Thursday, November 21, 2013

A blessed couple

About a month ago, a friend told us, with joy, that they are expecting a second child.
Several weeks later, he left me a message and called hubby with extreme excitement, that they are not expecting one, but twins!

We are happy for them, but on the other hand, I couldn’t help but wonder how are they going to handle, financially.

He just stopped working months ago, and is in the process to get an invalidity status.
She is babysitting a kid while taking care of her own two year-old.
Basically, their productive income may not exceed their rent.
And, the fact that they went through medical helps for the pregnancy, it was something planned.

Well, they are in France, he probably gets to enjoy unemployment allowance (if he was laid off).
They may get housing allowance and kid allowance too.
But, I’m not sure if these allowances are sufficient to support a family of three, soon five.

One weekend I invited them over for lunch.
And I noticed how well behaved their two year-old was. Better than my own daughter.
She tidied up the toys, she drunk plenty of water (she has not been introduced juices), she ate properly without throwing food on the floor, she obeyed her parents, there was no fussing or screaming…
And I saw the love expressing from the eyes of the parents.
At that moment, I’m glad that financial issues are not an obstacle for this couple to become parents, no matter how many they wish to have.
That’s the beauty to live in France, the privileges from a socialist system, I guess.

The same thing could rarely happened in Malaysia.
A couple who work part time  in the same case would hardly afford the medical helps for having a kid (except if they get helped from family).
A couple where one of them is unemployed would seldom dare to dream of a second child.
The unemployment help is at minima, so people won’t rely on it.
There is no housing nor child allowance.
So a couple with the same situation would most likely remain childless.

How two distinctive systems can influence the life of people living in it.

I would have to say that my friends are blessed, living in the right system, in their situation.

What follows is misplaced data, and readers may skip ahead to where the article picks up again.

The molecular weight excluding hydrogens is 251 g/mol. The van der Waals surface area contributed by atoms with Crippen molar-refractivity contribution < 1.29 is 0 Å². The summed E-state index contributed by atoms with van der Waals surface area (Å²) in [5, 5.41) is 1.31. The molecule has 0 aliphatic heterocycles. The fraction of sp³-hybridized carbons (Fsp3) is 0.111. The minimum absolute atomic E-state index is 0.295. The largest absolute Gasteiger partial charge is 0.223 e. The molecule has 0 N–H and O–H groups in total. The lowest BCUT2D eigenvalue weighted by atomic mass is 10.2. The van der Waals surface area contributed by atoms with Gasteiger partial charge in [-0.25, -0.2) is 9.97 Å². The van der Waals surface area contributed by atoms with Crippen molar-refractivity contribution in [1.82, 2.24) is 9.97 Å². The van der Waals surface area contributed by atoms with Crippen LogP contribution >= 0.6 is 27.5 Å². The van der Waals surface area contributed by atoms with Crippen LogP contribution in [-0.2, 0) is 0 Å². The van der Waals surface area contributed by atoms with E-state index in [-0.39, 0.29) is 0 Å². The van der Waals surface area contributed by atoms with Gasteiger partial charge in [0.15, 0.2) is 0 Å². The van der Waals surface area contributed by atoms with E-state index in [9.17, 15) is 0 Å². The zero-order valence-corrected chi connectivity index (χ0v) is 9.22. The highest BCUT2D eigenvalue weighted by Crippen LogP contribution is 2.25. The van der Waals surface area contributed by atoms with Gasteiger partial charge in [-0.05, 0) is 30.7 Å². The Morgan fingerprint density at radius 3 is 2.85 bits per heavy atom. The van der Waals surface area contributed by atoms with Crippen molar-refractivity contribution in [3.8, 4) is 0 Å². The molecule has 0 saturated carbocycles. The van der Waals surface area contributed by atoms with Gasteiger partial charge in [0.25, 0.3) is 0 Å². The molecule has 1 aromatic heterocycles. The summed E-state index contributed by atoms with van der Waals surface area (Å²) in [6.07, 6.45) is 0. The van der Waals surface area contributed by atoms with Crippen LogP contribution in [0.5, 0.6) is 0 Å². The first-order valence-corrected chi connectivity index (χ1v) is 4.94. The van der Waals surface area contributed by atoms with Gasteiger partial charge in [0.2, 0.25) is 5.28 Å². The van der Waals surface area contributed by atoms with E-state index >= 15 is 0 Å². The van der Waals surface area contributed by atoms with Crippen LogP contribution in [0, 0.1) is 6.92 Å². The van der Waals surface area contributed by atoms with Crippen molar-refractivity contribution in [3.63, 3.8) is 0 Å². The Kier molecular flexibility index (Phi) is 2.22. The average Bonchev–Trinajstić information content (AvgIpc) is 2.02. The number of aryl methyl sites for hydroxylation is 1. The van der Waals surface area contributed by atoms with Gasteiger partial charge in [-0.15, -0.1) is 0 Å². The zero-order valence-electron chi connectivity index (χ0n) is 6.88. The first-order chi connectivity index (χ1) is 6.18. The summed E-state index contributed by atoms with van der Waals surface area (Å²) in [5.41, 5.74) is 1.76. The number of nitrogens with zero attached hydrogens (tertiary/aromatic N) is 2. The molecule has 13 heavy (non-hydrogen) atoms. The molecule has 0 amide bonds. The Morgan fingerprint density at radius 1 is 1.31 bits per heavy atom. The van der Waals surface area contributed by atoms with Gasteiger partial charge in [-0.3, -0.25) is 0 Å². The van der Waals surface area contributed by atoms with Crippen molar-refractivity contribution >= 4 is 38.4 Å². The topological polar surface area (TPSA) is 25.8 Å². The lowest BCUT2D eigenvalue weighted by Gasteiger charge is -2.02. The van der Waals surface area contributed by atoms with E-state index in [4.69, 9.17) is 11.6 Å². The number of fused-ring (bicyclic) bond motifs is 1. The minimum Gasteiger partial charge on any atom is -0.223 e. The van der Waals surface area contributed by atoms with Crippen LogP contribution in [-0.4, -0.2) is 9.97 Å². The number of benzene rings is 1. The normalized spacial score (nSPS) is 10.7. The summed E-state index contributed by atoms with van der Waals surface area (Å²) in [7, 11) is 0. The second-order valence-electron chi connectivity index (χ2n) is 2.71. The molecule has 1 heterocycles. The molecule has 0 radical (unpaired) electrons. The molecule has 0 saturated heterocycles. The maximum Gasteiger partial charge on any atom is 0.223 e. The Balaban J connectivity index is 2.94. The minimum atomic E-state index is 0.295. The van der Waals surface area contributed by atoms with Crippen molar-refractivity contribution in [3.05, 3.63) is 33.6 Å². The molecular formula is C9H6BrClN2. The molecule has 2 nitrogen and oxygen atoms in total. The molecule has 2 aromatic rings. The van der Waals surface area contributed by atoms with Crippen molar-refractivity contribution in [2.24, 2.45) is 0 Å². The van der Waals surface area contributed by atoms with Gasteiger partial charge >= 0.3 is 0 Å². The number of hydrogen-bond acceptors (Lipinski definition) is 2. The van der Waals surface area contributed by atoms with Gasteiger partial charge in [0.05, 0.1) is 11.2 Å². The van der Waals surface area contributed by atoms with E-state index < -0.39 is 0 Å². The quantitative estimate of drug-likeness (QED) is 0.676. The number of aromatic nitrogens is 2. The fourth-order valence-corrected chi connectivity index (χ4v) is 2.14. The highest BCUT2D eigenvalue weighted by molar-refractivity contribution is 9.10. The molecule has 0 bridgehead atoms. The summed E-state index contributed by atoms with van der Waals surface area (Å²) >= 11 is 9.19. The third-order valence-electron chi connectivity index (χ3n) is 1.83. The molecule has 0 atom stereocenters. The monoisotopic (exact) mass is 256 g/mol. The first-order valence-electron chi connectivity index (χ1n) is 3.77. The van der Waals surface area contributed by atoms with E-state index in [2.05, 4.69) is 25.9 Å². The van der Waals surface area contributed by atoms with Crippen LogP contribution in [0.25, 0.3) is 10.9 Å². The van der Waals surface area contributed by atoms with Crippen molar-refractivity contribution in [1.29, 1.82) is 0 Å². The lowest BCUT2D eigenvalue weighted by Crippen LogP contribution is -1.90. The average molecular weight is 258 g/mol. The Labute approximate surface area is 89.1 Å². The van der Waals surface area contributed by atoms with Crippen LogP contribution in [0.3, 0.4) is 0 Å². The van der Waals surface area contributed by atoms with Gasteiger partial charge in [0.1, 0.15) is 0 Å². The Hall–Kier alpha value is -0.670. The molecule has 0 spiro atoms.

Saturday, November 09, 2013

The power of Work Union

In Septembre, Sephora in Champs-Elysées was ordered by the court to close its shop by 9pm in the evening. It used to open till mi-night.

In summary:
The shop's management wanted to open its shop till mi-night during weekdays, and till 1am during weekends, as 20% of the sales came after 9pm.
The employees agreed to work late into the night as it allowed them to earn more.
The Work Union, who was supposed to represent the employees, fought against this opening hour and went to court.
The court ordered that the shop would close by 9pm.
101 employees of this shop appealed, but the court maintained its verdict.

Yesterday, the 8pm news announced that Sephora's competitor, Marionnaud, has just reopened its shop after renovation in Chams-Elysées, and it will operate till mi-night.  When interviewed, an officer from the same Union said they will bring the shop to court, just like what happened to Sephora. This Union's mission is to flight against working into late hours and working on Sundays.

From these cases, I can see the power of the Union in this country, it is certainly not a market driven economy, where customers are the king. What I don't understand is that who are the Union representing, in the case where the employees disagreed with them? Does it represent the interest or the believe of the French public in general? Did the court make this decision because it believes the 101 employees didn't know what they wanted and the court and the Union should know better?